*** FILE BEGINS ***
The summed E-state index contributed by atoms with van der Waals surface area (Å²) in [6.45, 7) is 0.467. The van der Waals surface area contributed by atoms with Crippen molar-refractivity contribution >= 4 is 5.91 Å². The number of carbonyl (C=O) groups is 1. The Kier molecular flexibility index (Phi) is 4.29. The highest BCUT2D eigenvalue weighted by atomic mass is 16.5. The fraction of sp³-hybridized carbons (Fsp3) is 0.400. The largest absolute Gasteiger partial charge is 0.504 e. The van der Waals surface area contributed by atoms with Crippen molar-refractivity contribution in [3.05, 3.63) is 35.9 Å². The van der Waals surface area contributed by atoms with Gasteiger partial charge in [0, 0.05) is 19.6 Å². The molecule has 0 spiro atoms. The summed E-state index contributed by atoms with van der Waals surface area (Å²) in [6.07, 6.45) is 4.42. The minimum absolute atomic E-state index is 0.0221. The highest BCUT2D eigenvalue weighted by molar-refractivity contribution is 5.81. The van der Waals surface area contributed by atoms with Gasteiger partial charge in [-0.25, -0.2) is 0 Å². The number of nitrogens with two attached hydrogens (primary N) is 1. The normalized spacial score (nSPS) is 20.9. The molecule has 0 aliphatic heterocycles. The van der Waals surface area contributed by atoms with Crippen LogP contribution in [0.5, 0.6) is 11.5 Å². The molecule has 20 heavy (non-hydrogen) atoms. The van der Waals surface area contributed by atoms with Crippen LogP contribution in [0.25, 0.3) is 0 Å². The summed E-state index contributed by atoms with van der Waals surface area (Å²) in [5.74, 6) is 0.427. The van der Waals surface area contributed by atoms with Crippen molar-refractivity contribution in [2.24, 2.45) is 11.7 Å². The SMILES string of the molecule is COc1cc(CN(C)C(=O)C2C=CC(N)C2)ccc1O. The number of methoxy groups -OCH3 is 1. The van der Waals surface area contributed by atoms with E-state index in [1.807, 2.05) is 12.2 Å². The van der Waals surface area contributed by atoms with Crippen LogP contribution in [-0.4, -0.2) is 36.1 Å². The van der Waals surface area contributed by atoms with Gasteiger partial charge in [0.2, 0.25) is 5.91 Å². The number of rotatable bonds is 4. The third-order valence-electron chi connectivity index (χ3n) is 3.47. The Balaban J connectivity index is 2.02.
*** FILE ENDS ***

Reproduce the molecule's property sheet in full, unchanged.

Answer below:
The summed E-state index contributed by atoms with van der Waals surface area (Å²) in [6.45, 7) is 0.467. The van der Waals surface area contributed by atoms with Crippen molar-refractivity contribution >= 4 is 5.91 Å². The number of carbonyl (C=O) groups is 1. The Kier molecular flexibility index (Phi) is 4.29. The highest BCUT2D eigenvalue weighted by atomic mass is 16.5. The fraction of sp³-hybridized carbons (Fsp3) is 0.400. The largest absolute Gasteiger partial charge is 0.504 e. The van der Waals surface area contributed by atoms with Crippen molar-refractivity contribution in [3.05, 3.63) is 35.9 Å². The van der Waals surface area contributed by atoms with Gasteiger partial charge in [0, 0.05) is 19.6 Å². The molecule has 0 spiro atoms. The summed E-state index contributed by atoms with van der Waals surface area (Å²) in [6.07, 6.45) is 4.42. The minimum absolute atomic E-state index is 0.0221. The highest BCUT2D eigenvalue weighted by molar-refractivity contribution is 5.81. The van der Waals surface area contributed by atoms with Gasteiger partial charge in [-0.25, -0.2) is 0 Å². The number of nitrogens with two attached hydrogens (primary N) is 1. The normalized spacial score (nSPS) is 20.9. The molecule has 0 aliphatic heterocycles. The van der Waals surface area contributed by atoms with Crippen LogP contribution in [0.5, 0.6) is 11.5 Å². The molecule has 20 heavy (non-hydrogen) atoms. The van der Waals surface area contributed by atoms with Crippen LogP contribution in [0.25, 0.3) is 0 Å². The summed E-state index contributed by atoms with van der Waals surface area (Å²) in [5.74, 6) is 0.427. The van der Waals surface area contributed by atoms with Crippen molar-refractivity contribution in [2.24, 2.45) is 11.7 Å². The SMILES string of the molecule is COc1cc(CN(C)C(=O)C2C=CC(N)C2)ccc1O. The number of methoxy groups -OCH3 is 1. The van der Waals surface area contributed by atoms with E-state index in [1.807, 2.05) is 12.2 Å². The van der Waals surface area contributed by atoms with Crippen LogP contribution in [-0.4, -0.2) is 36.1 Å². The van der Waals surface area contributed by atoms with Gasteiger partial charge in [0.2, 0.25) is 5.91 Å². The number of rotatable bonds is 4. The third-order valence-electron chi connectivity index (χ3n) is 3.47. The Balaban J connectivity index is 2.02.